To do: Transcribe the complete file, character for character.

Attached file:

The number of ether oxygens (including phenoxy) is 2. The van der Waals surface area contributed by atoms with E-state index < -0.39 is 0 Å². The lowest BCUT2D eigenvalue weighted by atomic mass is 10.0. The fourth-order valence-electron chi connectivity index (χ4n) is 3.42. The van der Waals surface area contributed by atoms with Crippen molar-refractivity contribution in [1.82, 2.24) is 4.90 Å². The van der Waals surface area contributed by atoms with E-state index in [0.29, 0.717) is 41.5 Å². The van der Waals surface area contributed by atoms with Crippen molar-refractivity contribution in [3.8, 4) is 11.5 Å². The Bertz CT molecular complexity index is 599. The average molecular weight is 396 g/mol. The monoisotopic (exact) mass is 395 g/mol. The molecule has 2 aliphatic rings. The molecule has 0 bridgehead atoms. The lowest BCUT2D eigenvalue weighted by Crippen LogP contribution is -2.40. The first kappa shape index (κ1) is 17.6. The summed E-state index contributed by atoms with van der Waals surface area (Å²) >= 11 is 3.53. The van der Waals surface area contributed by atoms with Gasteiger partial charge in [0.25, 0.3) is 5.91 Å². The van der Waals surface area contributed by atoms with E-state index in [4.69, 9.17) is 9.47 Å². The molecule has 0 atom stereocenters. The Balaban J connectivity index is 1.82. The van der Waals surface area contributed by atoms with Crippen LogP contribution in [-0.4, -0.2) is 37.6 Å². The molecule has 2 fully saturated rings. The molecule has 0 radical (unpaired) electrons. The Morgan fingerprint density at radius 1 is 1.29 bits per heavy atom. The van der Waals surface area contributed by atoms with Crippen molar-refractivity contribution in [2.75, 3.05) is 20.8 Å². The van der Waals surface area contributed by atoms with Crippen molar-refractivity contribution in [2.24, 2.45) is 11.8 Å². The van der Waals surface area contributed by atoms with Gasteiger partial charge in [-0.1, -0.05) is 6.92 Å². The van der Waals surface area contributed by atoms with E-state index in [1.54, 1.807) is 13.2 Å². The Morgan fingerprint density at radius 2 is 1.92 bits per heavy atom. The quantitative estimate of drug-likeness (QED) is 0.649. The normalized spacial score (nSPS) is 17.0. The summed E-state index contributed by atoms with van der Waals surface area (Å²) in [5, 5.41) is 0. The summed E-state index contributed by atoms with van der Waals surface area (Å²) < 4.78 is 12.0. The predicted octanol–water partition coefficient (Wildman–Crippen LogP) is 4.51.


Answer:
The number of ether oxygens (including phenoxy) is 2. The van der Waals surface area contributed by atoms with E-state index < -0.39 is 0 Å². The lowest BCUT2D eigenvalue weighted by atomic mass is 10.0. The fourth-order valence-electron chi connectivity index (χ4n) is 3.42. The van der Waals surface area contributed by atoms with Crippen molar-refractivity contribution in [1.82, 2.24) is 4.90 Å². The van der Waals surface area contributed by atoms with E-state index in [0.29, 0.717) is 41.5 Å². The van der Waals surface area contributed by atoms with Crippen molar-refractivity contribution in [3.8, 4) is 11.5 Å². The Bertz CT molecular complexity index is 599. The average molecular weight is 396 g/mol. The monoisotopic (exact) mass is 395 g/mol. The molecule has 2 aliphatic rings. The molecule has 0 bridgehead atoms. The lowest BCUT2D eigenvalue weighted by Crippen LogP contribution is -2.40. The first kappa shape index (κ1) is 17.6. The summed E-state index contributed by atoms with van der Waals surface area (Å²) >= 11 is 3.53. The van der Waals surface area contributed by atoms with Gasteiger partial charge in [0.25, 0.3) is 5.91 Å². The van der Waals surface area contributed by atoms with E-state index in [4.69, 9.17) is 9.47 Å². The molecule has 0 atom stereocenters. The Balaban J connectivity index is 1.82. The van der Waals surface area contributed by atoms with Crippen LogP contribution in [-0.4, -0.2) is 37.6 Å². The molecule has 2 fully saturated rings. The molecule has 0 radical (unpaired) electrons. The Morgan fingerprint density at radius 1 is 1.29 bits per heavy atom. The van der Waals surface area contributed by atoms with Crippen molar-refractivity contribution in [2.75, 3.05) is 20.8 Å². The van der Waals surface area contributed by atoms with Crippen molar-refractivity contribution in [2.24, 2.45) is 11.8 Å². The van der Waals surface area contributed by atoms with Gasteiger partial charge in [-0.1, -0.05) is 6.92 Å². The van der Waals surface area contributed by atoms with E-state index in [1.54, 1.807) is 13.2 Å². The Morgan fingerprint density at radius 2 is 1.92 bits per heavy atom. The quantitative estimate of drug-likeness (QED) is 0.649. The normalized spacial score (nSPS) is 17.0. The summed E-state index contributed by atoms with van der Waals surface area (Å²) in [5, 5.41) is 0. The summed E-state index contributed by atoms with van der Waals surface area (Å²) < 4.78 is 12.0. The predicted octanol–water partition coefficient (Wildman–Crippen LogP) is 4.51.